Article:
How Entertainment Dismantles Reality in Black Mirror

Have you ever pondered the relationship between how we are entertained and who we are? “Fifteen Million Merits”, an episode of the British TV drama Black Mirror, poses an elusive question:  how do we perceive our existence when we are immersed in a world characterized by mass entertainment? In “Fifteen Million Merits”, the story takes place in a dystopian world. Entertainment is exaggerated to the point where people perform only three activities: watching entertaining TV shows, participating in reality shows and riding bikes to earn currency for entertainment. At first everyone seems to take their entertainment for granted, where Bing (Daniel Kaluuya) is the only sober character. He refuses to be defined by entertainment and he rejects pornography. But this is a hopeless, silent rejection as he cannot escape this society.

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Things change after he meets Abi (Jessica Brown Findlay), an innocent girl with a beautiful voice.  She evokes a sense of realness in him for the first time. He buys her a ticket to sing in Hot Shot—a talent show offering  people the chance to escape from the endless physical labour of cycling and lead a decent life as a celebrity. However, Abi ends up being persuaded into becoming a pornography actress, which pains Bing. The incident motivates him to work harder to obtain a ticket for himself to taunt the whole system at the show. Ironically, Bing himself is eventually devoured by the social enterprise of entertainment.  He complies with the system and becomes the host for a TV show on satire.

The story offers two major lessons. Firstly, the individual self is liable to be merged into a mass celebration of entertainment. The most direct compromise of individuality is represented on the Hot Shot stage. Besides her compliance with the system, it is her being forced into becoming a pornography actress by the judges and the audience that is more problematic. When the judges tell her to “forget about all the shame’ for it can be “medicated against”, when all the audience shout “‘[d]o it!’” to her, she is faced with a situation reflective of today’s entertainment—to put on a good show, performers today are required to compromise themselves to an extreme degree. Entertainment is increasingly becoming a reckless celebration of pleasure, merging performance and audience into a universality oriented toward pure sensation.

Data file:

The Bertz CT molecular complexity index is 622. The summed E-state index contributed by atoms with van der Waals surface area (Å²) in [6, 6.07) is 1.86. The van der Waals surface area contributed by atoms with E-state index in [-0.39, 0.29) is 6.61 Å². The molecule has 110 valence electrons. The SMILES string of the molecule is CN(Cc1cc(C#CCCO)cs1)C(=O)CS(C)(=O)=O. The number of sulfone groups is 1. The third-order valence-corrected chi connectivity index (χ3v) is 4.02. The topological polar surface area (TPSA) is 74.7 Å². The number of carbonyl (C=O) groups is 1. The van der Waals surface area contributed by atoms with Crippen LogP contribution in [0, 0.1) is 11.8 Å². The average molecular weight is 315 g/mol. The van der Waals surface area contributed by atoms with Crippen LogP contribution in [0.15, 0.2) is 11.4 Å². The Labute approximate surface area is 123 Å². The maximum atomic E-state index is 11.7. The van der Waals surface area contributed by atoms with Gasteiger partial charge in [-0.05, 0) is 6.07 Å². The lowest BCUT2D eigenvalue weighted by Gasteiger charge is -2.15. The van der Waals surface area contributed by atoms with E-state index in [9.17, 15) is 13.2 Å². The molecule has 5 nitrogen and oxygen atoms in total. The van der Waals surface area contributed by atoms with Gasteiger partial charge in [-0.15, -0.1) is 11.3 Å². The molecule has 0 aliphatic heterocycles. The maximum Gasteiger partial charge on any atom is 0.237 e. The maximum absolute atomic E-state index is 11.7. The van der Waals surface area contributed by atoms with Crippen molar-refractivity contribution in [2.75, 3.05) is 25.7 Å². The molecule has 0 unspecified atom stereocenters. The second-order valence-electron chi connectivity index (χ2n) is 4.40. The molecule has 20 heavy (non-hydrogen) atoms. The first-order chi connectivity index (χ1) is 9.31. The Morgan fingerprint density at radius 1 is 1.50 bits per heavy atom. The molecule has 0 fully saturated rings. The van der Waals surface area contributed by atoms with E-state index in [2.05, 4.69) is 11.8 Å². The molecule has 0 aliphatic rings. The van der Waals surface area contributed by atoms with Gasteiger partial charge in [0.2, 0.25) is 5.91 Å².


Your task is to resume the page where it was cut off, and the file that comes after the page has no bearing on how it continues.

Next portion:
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Following the question of self versus entertainment is a quest for truth. The notion of truth is constantly being mocked in “Fifteen Million Merits”. Firstly, by entertaining themselves with pornography and violent video games, people in this society imagine their satisfaction of sexual and violent desires. Hence, physical pleasure as real experience is being undermined—imaginary and virtual experiences can replace sensual ones. Secondly, truth is related to hypocrisy. While the judges of Hot Shot are named Hope, Charity and Wraith, two of them do not match the implication of their names. They represent not hope and charity, but a group of dictators that compel candidates to merge into the mass celebration of entertainment. Even inside the reality show, the word “truth” is being mocked. After hearing Bing criticizing the system for lacking reality and truth, Charity affirms that “authenticity is in woefully short supply.” Charity then attempts to remedy this lack of truth by making Bing host a TV show that sneers at the mendacity of the social system. Thus, truth is never seriously confronted in the society immersed in entertainment. Or, is entertainment equivalent to truth?

The TV drama Black Mirror is often regarded as science fiction that aims to reexamine the role of technology in our society. However, I see this episode differently. It is more like an attack on the phenomena of (overly) widespread, immoderate and reckless entertainment than a denunciation of technology. In other words, it is the way human beings present and perceive themselves via entertainment that is being mocked, and technology is the accomplice in this five-act tragedy.

Edited by Dexter Yim.

About Yan Li:
I am currently a postgraduate student in University of Edinburgh studying Literature and Modernity: 1900 to the Present. My particular interest lies in the representation of subjectivity in the modern period, topics of which include gender, cultural identity and experience of mass culture.

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